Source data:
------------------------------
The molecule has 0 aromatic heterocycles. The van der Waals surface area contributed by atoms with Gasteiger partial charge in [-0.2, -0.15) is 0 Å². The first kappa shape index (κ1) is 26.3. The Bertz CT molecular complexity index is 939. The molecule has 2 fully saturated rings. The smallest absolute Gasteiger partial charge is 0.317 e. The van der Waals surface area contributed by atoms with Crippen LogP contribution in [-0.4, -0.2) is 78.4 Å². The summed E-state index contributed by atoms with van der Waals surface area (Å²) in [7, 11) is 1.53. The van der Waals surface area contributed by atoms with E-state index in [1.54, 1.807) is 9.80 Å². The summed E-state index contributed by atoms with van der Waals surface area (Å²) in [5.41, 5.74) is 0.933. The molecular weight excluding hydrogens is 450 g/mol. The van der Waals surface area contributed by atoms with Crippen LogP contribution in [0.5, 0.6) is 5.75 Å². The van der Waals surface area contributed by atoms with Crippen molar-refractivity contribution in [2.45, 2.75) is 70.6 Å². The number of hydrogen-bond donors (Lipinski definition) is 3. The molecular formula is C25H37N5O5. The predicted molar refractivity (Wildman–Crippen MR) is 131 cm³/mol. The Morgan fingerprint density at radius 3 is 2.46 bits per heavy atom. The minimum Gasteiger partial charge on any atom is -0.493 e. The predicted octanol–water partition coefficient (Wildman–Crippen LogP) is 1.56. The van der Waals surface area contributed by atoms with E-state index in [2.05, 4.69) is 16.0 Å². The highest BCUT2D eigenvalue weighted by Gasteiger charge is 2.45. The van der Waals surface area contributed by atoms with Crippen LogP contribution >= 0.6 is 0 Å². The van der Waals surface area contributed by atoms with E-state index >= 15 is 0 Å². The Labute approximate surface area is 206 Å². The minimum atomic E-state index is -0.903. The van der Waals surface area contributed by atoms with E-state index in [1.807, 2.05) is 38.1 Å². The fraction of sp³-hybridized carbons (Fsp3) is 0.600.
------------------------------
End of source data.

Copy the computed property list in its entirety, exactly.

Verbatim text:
The molecule has 0 aromatic heterocycles. The van der Waals surface area contributed by atoms with Gasteiger partial charge in [-0.2, -0.15) is 0 Å². The first kappa shape index (κ1) is 26.3. The Bertz CT molecular complexity index is 939. The molecule has 2 fully saturated rings. The smallest absolute Gasteiger partial charge is 0.317 e. The van der Waals surface area contributed by atoms with Crippen LogP contribution in [-0.4, -0.2) is 78.4 Å². The summed E-state index contributed by atoms with van der Waals surface area (Å²) in [7, 11) is 1.53. The van der Waals surface area contributed by atoms with E-state index in [1.54, 1.807) is 9.80 Å². The summed E-state index contributed by atoms with van der Waals surface area (Å²) in [5.41, 5.74) is 0.933. The molecular weight excluding hydrogens is 450 g/mol. The van der Waals surface area contributed by atoms with Crippen LogP contribution in [0.5, 0.6) is 5.75 Å². The van der Waals surface area contributed by atoms with Crippen molar-refractivity contribution in [2.45, 2.75) is 70.6 Å². The number of hydrogen-bond donors (Lipinski definition) is 3. The molecular formula is C25H37N5O5. The predicted molar refractivity (Wildman–Crippen MR) is 131 cm³/mol. The Morgan fingerprint density at radius 3 is 2.46 bits per heavy atom. The minimum Gasteiger partial charge on any atom is -0.493 e. The predicted octanol–water partition coefficient (Wildman–Crippen LogP) is 1.56. The van der Waals surface area contributed by atoms with E-state index in [2.05, 4.69) is 16.0 Å². The highest BCUT2D eigenvalue weighted by Gasteiger charge is 2.45. The van der Waals surface area contributed by atoms with Crippen LogP contribution >= 0.6 is 0 Å². The van der Waals surface area contributed by atoms with E-state index >= 15 is 0 Å². The Labute approximate surface area is 206 Å². The minimum atomic E-state index is -0.903. The van der Waals surface area contributed by atoms with E-state index in [1.807, 2.05) is 38.1 Å². The fraction of sp³-hybridized carbons (Fsp3) is 0.600.